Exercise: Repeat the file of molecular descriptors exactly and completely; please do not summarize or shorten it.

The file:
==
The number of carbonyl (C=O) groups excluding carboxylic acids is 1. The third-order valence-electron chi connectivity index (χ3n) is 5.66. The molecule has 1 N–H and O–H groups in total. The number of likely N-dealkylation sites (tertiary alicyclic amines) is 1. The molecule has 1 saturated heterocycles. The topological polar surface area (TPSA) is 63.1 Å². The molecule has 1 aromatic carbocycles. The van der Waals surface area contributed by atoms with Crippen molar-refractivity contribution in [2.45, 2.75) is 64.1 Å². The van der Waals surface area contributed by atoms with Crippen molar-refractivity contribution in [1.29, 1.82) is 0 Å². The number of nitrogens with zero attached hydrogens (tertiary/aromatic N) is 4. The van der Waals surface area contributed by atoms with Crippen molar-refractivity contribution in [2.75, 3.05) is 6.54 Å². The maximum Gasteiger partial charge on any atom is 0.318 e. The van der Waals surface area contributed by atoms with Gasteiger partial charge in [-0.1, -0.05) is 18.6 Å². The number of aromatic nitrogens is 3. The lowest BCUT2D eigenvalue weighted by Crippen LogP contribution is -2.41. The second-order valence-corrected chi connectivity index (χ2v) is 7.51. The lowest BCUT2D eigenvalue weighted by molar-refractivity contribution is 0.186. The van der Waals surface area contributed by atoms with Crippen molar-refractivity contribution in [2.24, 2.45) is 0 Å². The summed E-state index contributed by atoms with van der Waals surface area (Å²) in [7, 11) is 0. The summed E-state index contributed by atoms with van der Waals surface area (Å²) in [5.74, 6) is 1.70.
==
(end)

The number of carbonyl (C=O) groups excluding carboxylic acids is 1. The third-order valence-electron chi connectivity index (χ3n) is 5.66. The molecule has 1 N–H and O–H groups in total. The number of likely N-dealkylation sites (tertiary alicyclic amines) is 1. The molecule has 1 saturated heterocycles. The topological polar surface area (TPSA) is 63.1 Å². The molecule has 1 aromatic carbocycles. The van der Waals surface area contributed by atoms with Crippen molar-refractivity contribution in [2.45, 2.75) is 64.1 Å². The van der Waals surface area contributed by atoms with Crippen molar-refractivity contribution in [1.29, 1.82) is 0 Å². The number of nitrogens with zero attached hydrogens (tertiary/aromatic N) is 4. The van der Waals surface area contributed by atoms with Crippen molar-refractivity contribution in [2.75, 3.05) is 6.54 Å². The maximum Gasteiger partial charge on any atom is 0.318 e. The van der Waals surface area contributed by atoms with Gasteiger partial charge in [-0.1, -0.05) is 18.6 Å². The number of aromatic nitrogens is 3. The lowest BCUT2D eigenvalue weighted by Crippen LogP contribution is -2.41. The second-order valence-corrected chi connectivity index (χ2v) is 7.51. The lowest BCUT2D eigenvalue weighted by molar-refractivity contribution is 0.186. The van der Waals surface area contributed by atoms with Crippen molar-refractivity contribution in [2.24, 2.45) is 0 Å². The summed E-state index contributed by atoms with van der Waals surface area (Å²) in [7, 11) is 0. The summed E-state index contributed by atoms with van der Waals surface area (Å²) in [5.74, 6) is 1.70.